Brussels (Brussels Morning) German federal prosecutors raided the offices of the ministries of finance and justice on Thursday, as part of a probe into the government’s Financial Intelligence Unit (FIU).
The FIU is suspected of having ignored tip-offs about possible money laundering activities, with the prosecutors claiming they received complaints about the money-laundering agency failing to act on suspect transactions totalling millions of euro. The transactions reportedly took place between a variety of locations, including African countries, between 2018 and 2020.
The raid comes at an inopportune moment for the Finance Minister Olaf Scholz, Social Democrats (SPD) candidate for chancellor in the upcoming 26 September federal elections. While polls have recently placed SPD as the strongest party, and Scholz is regularly polling as the most popular option to succeed Chancellor Angela Merkel, the latest incident could represent a significant setback.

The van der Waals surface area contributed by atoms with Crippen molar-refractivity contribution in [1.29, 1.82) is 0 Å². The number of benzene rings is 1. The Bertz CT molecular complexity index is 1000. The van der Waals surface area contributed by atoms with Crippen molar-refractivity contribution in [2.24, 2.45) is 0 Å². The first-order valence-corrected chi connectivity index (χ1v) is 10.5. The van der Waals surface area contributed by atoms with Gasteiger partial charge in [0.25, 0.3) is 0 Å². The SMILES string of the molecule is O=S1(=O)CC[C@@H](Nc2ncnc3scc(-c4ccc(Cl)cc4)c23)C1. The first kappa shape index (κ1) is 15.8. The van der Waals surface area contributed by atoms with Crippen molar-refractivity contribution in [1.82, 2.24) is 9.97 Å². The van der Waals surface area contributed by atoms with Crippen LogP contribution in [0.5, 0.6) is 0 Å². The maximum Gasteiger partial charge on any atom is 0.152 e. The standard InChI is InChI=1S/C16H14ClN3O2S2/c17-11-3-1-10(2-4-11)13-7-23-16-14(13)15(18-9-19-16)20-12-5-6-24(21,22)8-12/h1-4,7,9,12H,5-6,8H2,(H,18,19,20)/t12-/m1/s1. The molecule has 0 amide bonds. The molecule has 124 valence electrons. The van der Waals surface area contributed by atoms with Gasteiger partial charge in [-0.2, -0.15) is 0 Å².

Scholz already faced grilling by the lawmakers over his ministry’s role in the collapse of the Wirecard fintech company, with critics claiming the country’s financial watchdog, BaFin, failed to pick up on the fraudulent activities of Wirecard.
Wirecard, once regarded as a German success story in the burgeoning field of financial technologies, collapsed in June 2020 after admitting that 1.9 billion euro supposedly held in trust accounts did not actually exist. Company CEO Markus Braun is standing trial for financial fraud, while a Bundestag inquiry probed the responsibility of Scholz and BaFin.
FIU is tasked with collecting and analysing tips and reports of suspected money laundering, and forwarding them to relevant authorities if they are found to be credible. Since 2017, it’s a part of the Customs Authority, under the purview of the Finance Ministry, having been transferred from the Interior Ministry’s control. Some critics claimed this move has made the agency more reliant on less experienced staff.
Even though Scholz tripled the agency’s staff, it is still struggling with a heavy workload, receiving more than 140,000 reports in 2020, more than ten times what it was receiving a decade ago. Every tip needs to be examined and processed, and critics claim the agency is barely coping with a huge backlog of reports.